+
| style="border-top:none;border-bottom:none;border-left:none;border-right:1pt solid #000001;padding:0in;"|
 +
| colspan="2"  style="border-top:none;border-bottom:1pt solid #000001;border-left:1pt solid #000001;border-right:1pt solid #000001;padding:0in;"| REL
 +
 
 +
|-
 +
| colspan="3"  style="border-top:none;border-bottom:1pt solid #000001;border-left:none;border-right:1pt solid #000001;padding:0in;"| &nbsp;
 +
 
 +
|-
 +
| colspan="3"  style="border-top:1pt solid #000001;border-bottom:none;border-left:none;border-right:none;padding:0in;"|
 +
 
 +
|}
 +
 
 +
{| style="border-spacing:0;"
 +
| style="border:none;padding:0in;"| cu
 +
| style="border:none;padding:0in;"| ''vecnu''
 +
| style="border:none;padding:0in;"| <nowiki>[vau]</nowiki>
 +
 
 +
|-
 +
| colspan="3"  style="border:none;padding:0in;"| le bajra poi tavla cu vecnu
 +
 
 +
|-
 +
| colspan="3"  style="border:none;padding:0in;"| ''The runner who talks is a seller.''
 +
 
 +
|}
 +
There is also a '''non-restrictive relative clause''' marker, noi, for incidental information about a ''sumti''.
 +
 
 +
==== Tensed sumti (“le time/location/modal-tag + selbri [ku]”) ====
 +
A ''sumti'' may also have a time or location or modal tag placed in front of its description ''selbri'':
 +
 
 +
 
 +
{| style="border-spacing:0;"
 +
| style="border:none;padding:0in;"| le '''pu'''<nowiki> bajra [ku]</nowiki> cu ''tavla''<nowiki> [vau]</nowiki>
 +
 
 +
|-
 +
| style="border:none;padding:0in;"| ''The earlier/former/past runner talked/talks.'' (Since Lojban tense is optional, we don't know when she talked—but we do know when she ran.)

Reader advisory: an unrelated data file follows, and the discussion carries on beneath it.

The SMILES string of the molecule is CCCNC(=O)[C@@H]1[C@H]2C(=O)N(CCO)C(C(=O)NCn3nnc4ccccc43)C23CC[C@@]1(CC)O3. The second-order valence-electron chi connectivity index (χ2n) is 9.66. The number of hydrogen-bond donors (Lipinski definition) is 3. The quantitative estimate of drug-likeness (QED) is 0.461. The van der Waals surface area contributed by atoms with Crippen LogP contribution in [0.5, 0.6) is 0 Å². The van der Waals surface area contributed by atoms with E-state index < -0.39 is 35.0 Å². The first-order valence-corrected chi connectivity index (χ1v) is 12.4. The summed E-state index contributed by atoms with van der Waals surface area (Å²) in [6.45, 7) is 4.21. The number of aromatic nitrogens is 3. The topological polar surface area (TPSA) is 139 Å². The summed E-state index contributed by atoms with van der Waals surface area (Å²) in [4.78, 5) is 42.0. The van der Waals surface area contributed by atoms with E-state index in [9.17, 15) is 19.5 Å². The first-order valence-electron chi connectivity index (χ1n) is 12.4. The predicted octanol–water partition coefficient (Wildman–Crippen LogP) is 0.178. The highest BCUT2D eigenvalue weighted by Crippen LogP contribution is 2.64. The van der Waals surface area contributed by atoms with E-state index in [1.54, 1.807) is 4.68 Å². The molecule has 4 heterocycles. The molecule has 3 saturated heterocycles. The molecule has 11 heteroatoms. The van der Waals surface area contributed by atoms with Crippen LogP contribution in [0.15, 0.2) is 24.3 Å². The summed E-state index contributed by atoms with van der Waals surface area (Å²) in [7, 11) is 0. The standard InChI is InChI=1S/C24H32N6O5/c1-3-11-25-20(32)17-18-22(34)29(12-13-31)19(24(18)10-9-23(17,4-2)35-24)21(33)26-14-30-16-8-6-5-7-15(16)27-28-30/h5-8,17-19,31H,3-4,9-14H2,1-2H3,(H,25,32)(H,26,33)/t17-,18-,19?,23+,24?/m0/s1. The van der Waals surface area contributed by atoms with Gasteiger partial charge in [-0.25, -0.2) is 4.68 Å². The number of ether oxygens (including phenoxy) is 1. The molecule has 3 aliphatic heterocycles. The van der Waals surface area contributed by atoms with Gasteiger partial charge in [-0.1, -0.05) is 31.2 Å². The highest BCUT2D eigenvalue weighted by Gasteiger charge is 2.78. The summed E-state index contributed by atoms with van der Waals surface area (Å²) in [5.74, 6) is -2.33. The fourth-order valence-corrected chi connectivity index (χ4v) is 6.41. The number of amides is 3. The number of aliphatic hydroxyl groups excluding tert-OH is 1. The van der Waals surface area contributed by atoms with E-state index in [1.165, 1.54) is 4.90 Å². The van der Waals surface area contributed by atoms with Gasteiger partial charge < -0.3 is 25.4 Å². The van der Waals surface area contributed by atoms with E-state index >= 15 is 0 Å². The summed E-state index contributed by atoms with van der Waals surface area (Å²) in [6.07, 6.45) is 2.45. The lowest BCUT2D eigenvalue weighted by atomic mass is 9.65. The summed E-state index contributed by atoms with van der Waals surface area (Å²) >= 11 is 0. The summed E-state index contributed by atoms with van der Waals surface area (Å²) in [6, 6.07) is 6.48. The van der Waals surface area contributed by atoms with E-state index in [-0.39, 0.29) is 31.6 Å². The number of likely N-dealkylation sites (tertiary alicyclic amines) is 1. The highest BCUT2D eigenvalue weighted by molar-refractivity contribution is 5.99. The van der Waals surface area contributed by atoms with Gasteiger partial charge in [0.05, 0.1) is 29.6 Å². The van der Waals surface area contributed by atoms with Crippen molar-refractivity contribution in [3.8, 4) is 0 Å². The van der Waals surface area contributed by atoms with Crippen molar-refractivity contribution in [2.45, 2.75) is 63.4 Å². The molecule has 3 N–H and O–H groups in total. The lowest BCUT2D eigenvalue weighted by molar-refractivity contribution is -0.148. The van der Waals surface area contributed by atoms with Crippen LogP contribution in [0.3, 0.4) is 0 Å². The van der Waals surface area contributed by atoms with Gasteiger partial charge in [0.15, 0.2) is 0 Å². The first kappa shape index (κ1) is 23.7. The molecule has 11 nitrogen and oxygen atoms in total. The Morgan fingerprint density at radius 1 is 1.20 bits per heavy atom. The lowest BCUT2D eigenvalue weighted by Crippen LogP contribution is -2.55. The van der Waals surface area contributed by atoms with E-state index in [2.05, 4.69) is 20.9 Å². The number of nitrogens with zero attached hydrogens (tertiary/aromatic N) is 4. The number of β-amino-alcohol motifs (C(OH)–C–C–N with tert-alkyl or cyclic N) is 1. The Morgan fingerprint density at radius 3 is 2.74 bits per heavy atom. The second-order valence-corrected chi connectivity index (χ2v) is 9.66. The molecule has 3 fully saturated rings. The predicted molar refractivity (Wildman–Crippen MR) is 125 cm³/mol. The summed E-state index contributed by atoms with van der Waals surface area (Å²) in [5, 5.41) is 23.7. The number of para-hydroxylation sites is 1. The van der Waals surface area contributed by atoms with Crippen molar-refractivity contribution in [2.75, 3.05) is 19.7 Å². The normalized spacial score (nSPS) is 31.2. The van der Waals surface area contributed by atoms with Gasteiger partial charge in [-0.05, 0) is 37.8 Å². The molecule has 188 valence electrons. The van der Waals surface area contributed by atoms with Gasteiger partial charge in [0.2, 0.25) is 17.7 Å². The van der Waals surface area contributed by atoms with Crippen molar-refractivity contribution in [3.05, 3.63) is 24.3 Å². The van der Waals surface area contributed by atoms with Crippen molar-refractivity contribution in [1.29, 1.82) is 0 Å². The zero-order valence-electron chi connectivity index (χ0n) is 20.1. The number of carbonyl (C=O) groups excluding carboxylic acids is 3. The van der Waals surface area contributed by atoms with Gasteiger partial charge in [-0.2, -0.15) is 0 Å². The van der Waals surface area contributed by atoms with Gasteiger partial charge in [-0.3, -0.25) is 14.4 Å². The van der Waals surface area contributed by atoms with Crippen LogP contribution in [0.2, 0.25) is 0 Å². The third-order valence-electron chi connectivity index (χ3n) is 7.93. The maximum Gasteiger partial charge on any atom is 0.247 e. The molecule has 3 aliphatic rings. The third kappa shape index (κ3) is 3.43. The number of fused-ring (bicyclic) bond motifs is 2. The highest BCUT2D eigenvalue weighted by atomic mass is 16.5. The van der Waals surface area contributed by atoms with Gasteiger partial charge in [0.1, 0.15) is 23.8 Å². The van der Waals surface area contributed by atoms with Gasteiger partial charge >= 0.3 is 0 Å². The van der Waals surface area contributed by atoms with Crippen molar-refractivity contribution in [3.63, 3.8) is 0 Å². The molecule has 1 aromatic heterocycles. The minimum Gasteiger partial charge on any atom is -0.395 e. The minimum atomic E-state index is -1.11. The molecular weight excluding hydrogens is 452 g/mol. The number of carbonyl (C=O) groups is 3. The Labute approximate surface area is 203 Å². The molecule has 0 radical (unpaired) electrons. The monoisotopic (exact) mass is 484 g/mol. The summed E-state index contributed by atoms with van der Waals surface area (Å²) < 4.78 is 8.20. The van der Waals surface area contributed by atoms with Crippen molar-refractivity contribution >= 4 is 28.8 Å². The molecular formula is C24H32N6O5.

+
 
 +
|}
 +
 
 +
{| style="border-spacing:0;"
 +
| style="border:none;padding:0in;"| le '''vi'''<nowiki> bajra [ku]</nowiki> cu ''tavla''<nowiki> [vau]</nowiki>
 +
 
 +
|-
 +
| style="border:none;padding:0in;"| The here runner talks.
 +
 
 +
|-
 +
| style="border:none;padding:0in;"| ''This runner talks.''
 +
 
 +
|}
 +
==== Short possessive sumti (“le possessor-sumti selbri [ku]”) ====
 +
A description ''sumti'' can also have a ''sumti'' after the le but before the ''selbri'', resulting in an abbreviated form of the loose pe possessive:
 +
 
 +
 
 +
{| style="border-spacing:0;"
 +
| style="border:none;padding:0in;"| le '''ti'''<nowiki> bajra [ku]</nowiki><nowiki> [cu] </nowiki>''tavla''<nowiki> [vau]</nowiki>
 +
 
 +
|-
 +
| style="border:none;padding:0in;"| The this-one's runner talked/talks.
 +
 
 +
|-
 +
| style="border:none;padding:0in;"| ''This one's runner talks.''
 +
 
 +
|}
 +
This sentence is completely equivalent to:
 +
 
 +
 
 +
{| style="border-spacing:0;"
 +
| style="border:none;padding:0in;"| <nowiki>le bajra [ku]</nowiki> pe '''ti'''<nowiki> [cu] </nowiki>''tavla''<nowiki> [vau]</nowiki>
 +
 
 +
|-
 +
| style="border:none;padding:0in;"| The runner of this-one talked/talks.
 +
 
 +
|-
 +
| style="border:none;padding:0in;"| ''This one's runner talks.''
 +